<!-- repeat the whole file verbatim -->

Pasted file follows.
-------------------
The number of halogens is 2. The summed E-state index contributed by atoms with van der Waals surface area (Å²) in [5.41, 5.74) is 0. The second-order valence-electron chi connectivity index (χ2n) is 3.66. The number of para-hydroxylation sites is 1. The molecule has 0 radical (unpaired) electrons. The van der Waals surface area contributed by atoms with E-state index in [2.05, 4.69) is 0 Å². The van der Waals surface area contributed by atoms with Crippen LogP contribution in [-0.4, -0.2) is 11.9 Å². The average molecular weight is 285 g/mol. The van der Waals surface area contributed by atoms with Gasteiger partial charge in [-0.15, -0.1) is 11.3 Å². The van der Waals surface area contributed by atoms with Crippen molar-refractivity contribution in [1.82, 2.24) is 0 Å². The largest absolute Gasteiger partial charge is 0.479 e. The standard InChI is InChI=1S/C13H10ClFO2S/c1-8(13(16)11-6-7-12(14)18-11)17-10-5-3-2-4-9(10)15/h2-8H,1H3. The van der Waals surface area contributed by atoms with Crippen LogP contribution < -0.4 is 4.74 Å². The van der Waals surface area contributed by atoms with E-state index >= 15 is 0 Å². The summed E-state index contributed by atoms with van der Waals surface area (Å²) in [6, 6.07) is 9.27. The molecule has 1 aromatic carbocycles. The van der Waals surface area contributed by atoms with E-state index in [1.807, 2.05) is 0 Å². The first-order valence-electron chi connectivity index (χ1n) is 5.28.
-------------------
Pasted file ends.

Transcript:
The number of halogens is 2. The summed E-state index contributed by atoms with van der Waals surface area (Å²) in [5.41, 5.74) is 0. The second-order valence-electron chi connectivity index (χ2n) is 3.66. The number of para-hydroxylation sites is 1. The molecule has 0 radical (unpaired) electrons. The van der Waals surface area contributed by atoms with E-state index in [2.05, 4.69) is 0 Å². The van der Waals surface area contributed by atoms with Crippen LogP contribution in [-0.4, -0.2) is 11.9 Å². The average molecular weight is 285 g/mol. The van der Waals surface area contributed by atoms with Gasteiger partial charge in [-0.15, -0.1) is 11.3 Å². The van der Waals surface area contributed by atoms with Crippen molar-refractivity contribution in [1.82, 2.24) is 0 Å². The largest absolute Gasteiger partial charge is 0.479 e. The standard InChI is InChI=1S/C13H10ClFO2S/c1-8(13(16)11-6-7-12(14)18-11)17-10-5-3-2-4-9(10)15/h2-8H,1H3. The van der Waals surface area contributed by atoms with Crippen LogP contribution < -0.4 is 4.74 Å². The van der Waals surface area contributed by atoms with E-state index >= 15 is 0 Å². The summed E-state index contributed by atoms with van der Waals surface area (Å²) in [6, 6.07) is 9.27. The molecule has 1 aromatic carbocycles. The van der Waals surface area contributed by atoms with E-state index in [1.807, 2.05) is 0 Å². The first-order valence-electron chi connectivity index (χ1n) is 5.28.